Sufferin’ Succotash.

4 Dec

Trendy places are a mixed bag. On one hand, you get the thrill of peerage with an in crowd. On the other hand, you endure overrated, overpriced, and jam-packed conditions.

I suggested Succotash for breakfast with a friend, knowing that it might be one of those muddled experiences. I had heard that the weekend waits are atrocious (by Kansas City standards, anyway). On our weekday morning visit, the bohemian diner bordered on deserted. I arrived first and peered through the plentiful windows to make sure that the restaurant was indeed open. 

The hostess asked us if we needed a high-chair.  As we each had a baby in tow, we asked for two.  Evidently, she meant “a” in the literal sense; the establishment had a sum total of one high chair!  If that isn’t a deterrent to patrons with children, I don’t know what is. Since Christie’s daughter is already mobile, we deposited her in the lone high chair, and baby Emma squished into a spongy pleather banquette with me.

We were there too early for lunch, and our pickings were limited to the lackluster breakfast menu. The afternoon offerings appealed to both of us more.  I would love to try the grilled cheese with artichoke hearts and smoked gouda, their “lemony lima bean hummus,” or the greek salad with beets, olives & garbanzo beans.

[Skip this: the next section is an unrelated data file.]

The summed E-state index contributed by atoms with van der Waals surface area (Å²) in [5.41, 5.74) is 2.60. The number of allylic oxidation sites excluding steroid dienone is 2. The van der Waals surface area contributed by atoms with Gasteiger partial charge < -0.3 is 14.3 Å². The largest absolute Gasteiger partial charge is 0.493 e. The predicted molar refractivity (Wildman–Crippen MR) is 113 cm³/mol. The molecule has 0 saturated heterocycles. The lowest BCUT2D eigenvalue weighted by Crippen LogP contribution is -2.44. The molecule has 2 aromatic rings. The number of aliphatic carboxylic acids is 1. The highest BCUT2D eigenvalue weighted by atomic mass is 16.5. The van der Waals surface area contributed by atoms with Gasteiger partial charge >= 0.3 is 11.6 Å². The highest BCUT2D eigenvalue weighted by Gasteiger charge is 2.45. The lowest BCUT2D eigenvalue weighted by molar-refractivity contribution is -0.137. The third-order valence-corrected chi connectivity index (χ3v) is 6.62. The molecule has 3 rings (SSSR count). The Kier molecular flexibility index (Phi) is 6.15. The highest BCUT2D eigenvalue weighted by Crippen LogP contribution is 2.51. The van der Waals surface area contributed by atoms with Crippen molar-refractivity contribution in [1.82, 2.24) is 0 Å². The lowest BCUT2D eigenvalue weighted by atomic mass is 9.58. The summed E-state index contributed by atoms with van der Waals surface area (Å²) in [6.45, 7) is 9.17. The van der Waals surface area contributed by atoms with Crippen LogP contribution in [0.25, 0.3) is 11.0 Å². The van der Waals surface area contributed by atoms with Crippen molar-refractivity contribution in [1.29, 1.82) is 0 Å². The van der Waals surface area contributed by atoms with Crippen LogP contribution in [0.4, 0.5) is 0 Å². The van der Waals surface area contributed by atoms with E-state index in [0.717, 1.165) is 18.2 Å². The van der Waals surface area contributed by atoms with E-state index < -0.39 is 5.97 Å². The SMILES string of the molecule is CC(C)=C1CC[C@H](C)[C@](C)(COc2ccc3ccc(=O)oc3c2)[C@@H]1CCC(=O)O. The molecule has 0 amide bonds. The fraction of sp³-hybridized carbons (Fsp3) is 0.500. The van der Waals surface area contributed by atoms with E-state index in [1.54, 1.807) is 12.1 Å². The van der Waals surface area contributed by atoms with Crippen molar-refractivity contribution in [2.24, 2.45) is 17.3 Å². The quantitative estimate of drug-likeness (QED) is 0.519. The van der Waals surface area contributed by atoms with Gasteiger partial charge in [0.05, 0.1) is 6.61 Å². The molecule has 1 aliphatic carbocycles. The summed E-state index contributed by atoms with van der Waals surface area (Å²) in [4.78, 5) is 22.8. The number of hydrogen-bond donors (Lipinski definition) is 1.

I settled on the Swedish pancakes with lingonberries.  Christie ordered an omelet. It arrived fairly bursting with spinach, artichokes and goat cheese.

My pancakes were unremarkable. Limp and slimy, they weren’t light enough to be crepes. The tart lingonberry filling was definitely a highlight; it would be great on traditional pancakes as well. Our home fries were essentially terrific hash browns with an aggrandized name.

When the check came, I was astonished to see that we would each be shelling out $16 for our entree and coffee.  Overpriced indeed.  When I lived in Los Angeles, visits to hipster hangouts often involved celebrity sightings (albeit real and imagined). Succotash’s boho-grunge interior is reminiscent of the calculated grime inside L.A.’s funky Westside diner, Swingers. However, unlike Swingers, Succotash is no hotbed of hobnobbing.  The $9 pancakes do not come with a starlet sighting. 

I will say that the location is ideal. It’s easily accessible from both Midtown and Downtown, and parking is a breeze. The lunch menu might merit a second visit. However, I’m not sure that my bank account would agree.  The next time I get a hankering for breakfast in the Union Hill area, I’ll hit the nearby You Say Tomato instead.  At YST, a mere $3.50 will buy you eggs and toast, and for $2.25 more a steaming latte.

Succotash on Urbanspoon

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